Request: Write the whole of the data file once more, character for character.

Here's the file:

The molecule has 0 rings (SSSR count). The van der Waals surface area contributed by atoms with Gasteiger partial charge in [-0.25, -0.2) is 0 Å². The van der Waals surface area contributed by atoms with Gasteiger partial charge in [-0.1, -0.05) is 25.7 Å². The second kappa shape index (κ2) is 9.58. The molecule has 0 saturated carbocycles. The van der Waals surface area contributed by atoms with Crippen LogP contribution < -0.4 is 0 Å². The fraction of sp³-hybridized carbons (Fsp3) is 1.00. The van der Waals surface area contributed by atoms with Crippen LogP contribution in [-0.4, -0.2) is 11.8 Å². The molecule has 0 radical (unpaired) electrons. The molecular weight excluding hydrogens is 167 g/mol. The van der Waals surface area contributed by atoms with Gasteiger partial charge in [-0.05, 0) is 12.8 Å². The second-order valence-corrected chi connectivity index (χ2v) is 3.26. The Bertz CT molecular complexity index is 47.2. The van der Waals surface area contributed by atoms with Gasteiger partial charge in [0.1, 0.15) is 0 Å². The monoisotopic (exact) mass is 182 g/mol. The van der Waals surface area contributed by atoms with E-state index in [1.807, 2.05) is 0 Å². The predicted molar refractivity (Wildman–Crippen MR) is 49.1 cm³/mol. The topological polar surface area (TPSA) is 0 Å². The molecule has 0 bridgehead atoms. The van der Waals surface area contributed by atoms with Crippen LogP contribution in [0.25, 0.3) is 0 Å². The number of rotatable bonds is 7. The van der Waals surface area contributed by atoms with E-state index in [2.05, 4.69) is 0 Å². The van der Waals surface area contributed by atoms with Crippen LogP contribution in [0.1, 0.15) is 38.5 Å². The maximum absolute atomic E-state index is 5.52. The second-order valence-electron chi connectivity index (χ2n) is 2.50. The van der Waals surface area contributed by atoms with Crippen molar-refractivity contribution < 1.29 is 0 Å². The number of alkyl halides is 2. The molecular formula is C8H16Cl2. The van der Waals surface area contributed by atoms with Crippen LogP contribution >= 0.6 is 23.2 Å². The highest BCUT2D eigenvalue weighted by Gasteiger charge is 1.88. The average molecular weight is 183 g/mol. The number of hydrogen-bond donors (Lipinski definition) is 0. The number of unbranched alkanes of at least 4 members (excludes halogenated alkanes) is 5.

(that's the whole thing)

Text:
The molecule has 0 rings (SSSR count). The van der Waals surface area contributed by atoms with Gasteiger partial charge in [-0.25, -0.2) is 0 Å². The van der Waals surface area contributed by atoms with Gasteiger partial charge in [-0.1, -0.05) is 25.7 Å². The second kappa shape index (κ2) is 9.58. The molecule has 0 saturated carbocycles. The van der Waals surface area contributed by atoms with Crippen LogP contribution < -0.4 is 0 Å². The fraction of sp³-hybridized carbons (Fsp3) is 1.00. The van der Waals surface area contributed by atoms with Crippen LogP contribution in [-0.4, -0.2) is 11.8 Å². The molecule has 0 radical (unpaired) electrons. The molecular weight excluding hydrogens is 167 g/mol. The van der Waals surface area contributed by atoms with Gasteiger partial charge in [-0.05, 0) is 12.8 Å². The second-order valence-corrected chi connectivity index (χ2v) is 3.26. The Bertz CT molecular complexity index is 47.2. The van der Waals surface area contributed by atoms with Gasteiger partial charge in [0.1, 0.15) is 0 Å². The monoisotopic (exact) mass is 182 g/mol. The van der Waals surface area contributed by atoms with E-state index in [1.807, 2.05) is 0 Å². The predicted molar refractivity (Wildman–Crippen MR) is 49.1 cm³/mol. The topological polar surface area (TPSA) is 0 Å². The molecule has 0 bridgehead atoms. The van der Waals surface area contributed by atoms with Crippen LogP contribution in [0.25, 0.3) is 0 Å². The number of rotatable bonds is 7. The van der Waals surface area contributed by atoms with E-state index in [2.05, 4.69) is 0 Å². The van der Waals surface area contributed by atoms with Crippen LogP contribution in [0.1, 0.15) is 38.5 Å². The maximum absolute atomic E-state index is 5.52. The second-order valence-electron chi connectivity index (χ2n) is 2.50. The van der Waals surface area contributed by atoms with Crippen molar-refractivity contribution < 1.29 is 0 Å². The number of alkyl halides is 2. The molecular formula is C8H16Cl2. The van der Waals surface area contributed by atoms with Crippen LogP contribution >= 0.6 is 23.2 Å². The highest BCUT2D eigenvalue weighted by Gasteiger charge is 1.88. The average molecular weight is 183 g/mol. The number of hydrogen-bond donors (Lipinski definition) is 0. The number of unbranched alkanes of at least 4 members (excludes halogenated alkanes) is 5.